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R&D Journal

On-line version ISSN 2309-8988
Print version ISSN 0257-9669

Abstract

AGENBAG, N.  and  MCDULING, C.. Fatigue Life Testing of Locally Additive Manufactured AlSilOMg Test Specimens. R&D j. (Matieland, Online) [online]. 2021, vol.37, pp.19-25. ISSN 2309-8988.  http://dx.doi.org/10.17159/2309-8988/2019/v37a3.

In order for additive manufacturing to become a viable manufacturing methodfor aerospace engineering, it is required that exhaustive static and fatigue testing be performed. The testing is required in order to describe material properties in a statistical manner. Fatigue tests were performed on standard additive manufactured ASTM E466 test specimens in order to obtain the low (1000 cycles) to high cycle (1E6 cycles) behaviour of AlSi10Mg. The specimens were manufactured using non-heat treated, but stress relieved specimens. Specimens were printed in three build directions, namely the XY (parallel with build plate), 45 degree and vertical direction as measured with respect to the build baseplate. The three different directions were chosen to investigate the sensitivity of the material properties to the build direction. The specimens were stress relieved on the baseplate. Static testing was also performed on specimens according to ASTM E8/E8M. The specimens were produced to have a surface finish representative of standard deburring techniques used in the aerospace industry. The surface roughness on the specimens were measured. The scatter in test data as a result of the surface finish on material properties is quantified. It is a requirement to quantify the effect of the surface roughness on fatigue failure allowable values since a machined type finish (less than 3.2 micrometer) is not always practically possible to achieve with additive manufactured structures. This is because the organic shapes produced with additive manufacturing makes some surfaces inaccessible to normal surface finishing techniques. Furthermore, some internal structures such as lattice structures are completely inaccessible to surface finishing techniques such as polishing or lapping. In addition to the surface roughness the roundness of the test section was also measured using inspection equipment. This was required since the industrial deburring techniques did not yield a completely concentric test section as a lathe operation would produce. Once again this is representative of an additive manufactured structure. The fatigue tests were performed at an R-ratio of 0.1. The test results were used to produce Wöhler or S-N curves for the material in all three material directions. The scatter was quantified using industry accepted methods. The results were compared with fatigue test results from literature of specimens produced with a lathe in order to compare a practical industrial surface finish on an additive manufactured component with a machined surface finish. It was found that the build support structures of the additive manufacturing process causes stress concentrations in the fatigue test specimens. This leads to a reduction in fatigue life and an increase in the scatter of the results.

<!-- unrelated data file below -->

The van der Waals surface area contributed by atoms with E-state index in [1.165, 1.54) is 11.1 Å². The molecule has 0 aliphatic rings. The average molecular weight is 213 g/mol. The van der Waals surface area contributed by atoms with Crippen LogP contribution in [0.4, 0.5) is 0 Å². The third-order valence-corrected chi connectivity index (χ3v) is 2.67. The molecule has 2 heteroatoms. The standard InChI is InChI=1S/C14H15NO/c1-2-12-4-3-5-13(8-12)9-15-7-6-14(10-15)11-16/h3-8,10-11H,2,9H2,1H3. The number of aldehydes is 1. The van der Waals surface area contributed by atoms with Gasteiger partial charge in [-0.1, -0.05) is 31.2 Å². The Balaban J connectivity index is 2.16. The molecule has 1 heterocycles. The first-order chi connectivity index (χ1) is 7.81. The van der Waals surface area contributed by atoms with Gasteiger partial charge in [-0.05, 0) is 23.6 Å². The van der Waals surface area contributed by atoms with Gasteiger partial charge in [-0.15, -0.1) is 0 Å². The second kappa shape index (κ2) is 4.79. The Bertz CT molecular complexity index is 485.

Keywords : Additive manufacturing; fatigue testing; static testing; aluminium; AlSi10Mg.

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